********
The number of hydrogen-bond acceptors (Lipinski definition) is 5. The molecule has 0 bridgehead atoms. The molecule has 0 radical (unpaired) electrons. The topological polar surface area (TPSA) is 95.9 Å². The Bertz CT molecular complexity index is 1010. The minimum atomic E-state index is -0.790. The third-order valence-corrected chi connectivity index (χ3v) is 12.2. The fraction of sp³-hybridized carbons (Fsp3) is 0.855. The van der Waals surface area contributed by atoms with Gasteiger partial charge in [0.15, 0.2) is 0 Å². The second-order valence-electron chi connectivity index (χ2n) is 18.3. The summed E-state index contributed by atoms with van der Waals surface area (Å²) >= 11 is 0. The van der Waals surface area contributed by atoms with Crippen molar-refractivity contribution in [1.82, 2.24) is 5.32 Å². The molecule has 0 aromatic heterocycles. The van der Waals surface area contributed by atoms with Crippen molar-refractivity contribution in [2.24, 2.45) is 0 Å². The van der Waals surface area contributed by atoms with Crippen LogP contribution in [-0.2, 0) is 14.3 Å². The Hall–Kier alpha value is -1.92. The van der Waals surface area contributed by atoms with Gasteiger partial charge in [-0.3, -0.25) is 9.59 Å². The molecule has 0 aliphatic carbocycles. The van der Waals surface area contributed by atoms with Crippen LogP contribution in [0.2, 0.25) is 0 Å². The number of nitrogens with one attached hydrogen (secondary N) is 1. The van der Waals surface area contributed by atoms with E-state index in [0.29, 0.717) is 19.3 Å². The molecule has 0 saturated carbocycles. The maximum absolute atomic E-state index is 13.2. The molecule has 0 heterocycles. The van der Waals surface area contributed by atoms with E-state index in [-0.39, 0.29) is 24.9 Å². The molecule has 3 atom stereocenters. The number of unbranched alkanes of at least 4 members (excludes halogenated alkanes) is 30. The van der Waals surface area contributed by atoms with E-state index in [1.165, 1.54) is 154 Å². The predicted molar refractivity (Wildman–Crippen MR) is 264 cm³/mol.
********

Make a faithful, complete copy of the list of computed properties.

The number of hydrogen-bond acceptors (Lipinski definition) is 5. The molecule has 0 bridgehead atoms. The molecule has 0 radical (unpaired) electrons. The topological polar surface area (TPSA) is 95.9 Å². The Bertz CT molecular complexity index is 1010. The minimum atomic E-state index is -0.790. The third-order valence-corrected chi connectivity index (χ3v) is 12.2. The fraction of sp³-hybridized carbons (Fsp3) is 0.855. The van der Waals surface area contributed by atoms with Gasteiger partial charge in [0.15, 0.2) is 0 Å². The second-order valence-electron chi connectivity index (χ2n) is 18.3. The summed E-state index contributed by atoms with van der Waals surface area (Å²) >= 11 is 0. The van der Waals surface area contributed by atoms with Crippen molar-refractivity contribution in [1.82, 2.24) is 5.32 Å². The molecule has 0 aromatic heterocycles. The van der Waals surface area contributed by atoms with Crippen molar-refractivity contribution in [2.24, 2.45) is 0 Å². The van der Waals surface area contributed by atoms with Crippen LogP contribution in [-0.2, 0) is 14.3 Å². The Hall–Kier alpha value is -1.92. The van der Waals surface area contributed by atoms with Gasteiger partial charge in [-0.3, -0.25) is 9.59 Å². The molecule has 0 aliphatic carbocycles. The van der Waals surface area contributed by atoms with Crippen LogP contribution in [0.2, 0.25) is 0 Å². The number of nitrogens with one attached hydrogen (secondary N) is 1. The van der Waals surface area contributed by atoms with E-state index in [0.29, 0.717) is 19.3 Å². The molecule has 0 saturated carbocycles. The maximum absolute atomic E-state index is 13.2. The molecule has 0 heterocycles. The van der Waals surface area contributed by atoms with E-state index in [-0.39, 0.29) is 24.9 Å². The molecule has 3 atom stereocenters. The number of unbranched alkanes of at least 4 members (excludes halogenated alkanes) is 30. The van der Waals surface area contributed by atoms with E-state index in [1.165, 1.54) is 154 Å². The predicted molar refractivity (Wildman–Crippen MR) is 264 cm³/mol.